Whenever I hear home budget experts on TV talking about ways to save yourself money in this crappy economy, coffee always seems to get the shaft. You know how it goes–stop purchasing that mocha latte on the way to work, and you’ll save yourself seventy dollars a month. The economics certainly make plenty of sense, but a few things about these segments bother me:
1. They’re not really talking about coffee. They’re talking about half-and-half, whipped cream, mediocre chocolate and flavored corn syrup. I’d prefer that “coffee” be dropped from the conversation altogether. (Of course, the big chains to which these segments usually refer generally don’t serve very good coffee straight up. A spoonful of sugar makes the medicine go down.)
2. Excellent coffee is, generally speaking, a steal. There’s a lot of work and expense that goes into growing, picking, processing, transporting, roasting, packaging, grinding and brewing the coffee that ends up in your cup. (Much, much more on this in this blog over the course of this year.) Want to talk about overvalued products and services? Start with that same morning show talking head reading the teleprompter. . . .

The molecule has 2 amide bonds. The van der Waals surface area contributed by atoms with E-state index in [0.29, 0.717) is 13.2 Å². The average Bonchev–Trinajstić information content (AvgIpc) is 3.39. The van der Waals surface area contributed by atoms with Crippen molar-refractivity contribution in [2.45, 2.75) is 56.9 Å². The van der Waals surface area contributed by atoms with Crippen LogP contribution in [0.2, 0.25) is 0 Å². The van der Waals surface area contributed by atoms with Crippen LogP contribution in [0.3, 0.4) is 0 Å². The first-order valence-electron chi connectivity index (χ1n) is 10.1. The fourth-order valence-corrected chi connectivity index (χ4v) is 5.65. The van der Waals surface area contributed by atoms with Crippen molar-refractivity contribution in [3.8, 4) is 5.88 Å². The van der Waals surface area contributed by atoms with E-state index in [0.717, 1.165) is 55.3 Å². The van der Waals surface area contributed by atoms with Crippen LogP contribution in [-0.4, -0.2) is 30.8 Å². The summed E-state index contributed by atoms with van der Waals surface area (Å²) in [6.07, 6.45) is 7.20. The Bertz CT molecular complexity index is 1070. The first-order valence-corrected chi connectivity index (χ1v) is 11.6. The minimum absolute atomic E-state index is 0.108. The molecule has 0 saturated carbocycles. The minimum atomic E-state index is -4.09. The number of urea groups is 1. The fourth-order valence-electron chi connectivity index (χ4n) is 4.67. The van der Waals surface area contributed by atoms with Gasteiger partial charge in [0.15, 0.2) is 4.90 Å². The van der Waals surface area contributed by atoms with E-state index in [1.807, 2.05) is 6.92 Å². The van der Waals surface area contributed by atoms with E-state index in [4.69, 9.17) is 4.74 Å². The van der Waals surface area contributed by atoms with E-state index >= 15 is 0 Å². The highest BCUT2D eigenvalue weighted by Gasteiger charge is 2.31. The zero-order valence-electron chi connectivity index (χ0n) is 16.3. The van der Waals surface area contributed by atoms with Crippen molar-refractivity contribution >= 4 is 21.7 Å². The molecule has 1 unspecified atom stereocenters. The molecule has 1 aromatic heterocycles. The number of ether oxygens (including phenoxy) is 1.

3. This goes doubly so for a well-made espresso drink. While folks won’t think twice about ordering an eight dollar glass of wine to accompany their dinner out–apparently, we’re cool with the ten second wielding a corkscrew magically doubling or tripling the value of the product in the bottle–the idea of a four dollar coffee drink seems absurd. But a beautifully textured cappuccino generally requires not only good coffee, but quality milk, ten grand in equipment, and some skills.
So, what to do? The bottom line is that, with a tea kettle and a Melitta filter, or an Aeropress, or a French press, you can make a cup of coffee for your commute that will beat the pants off of drive-thru swill, at a quarter of the cost. You won’t even have to add whipped cream and fake white chocolate sprinkles to make it palatable. But you should also treat yourself to a quality espresso drink at your local coffee house, when you get the urge. And don’t take it to go. Drink it there, in a real cup. If it’s especially good, drop something in the tip jar; if it’s not, let them know.
Five bucks for a cappuccino, a Times and a table. A waste of money? Nope. That’s a bargain.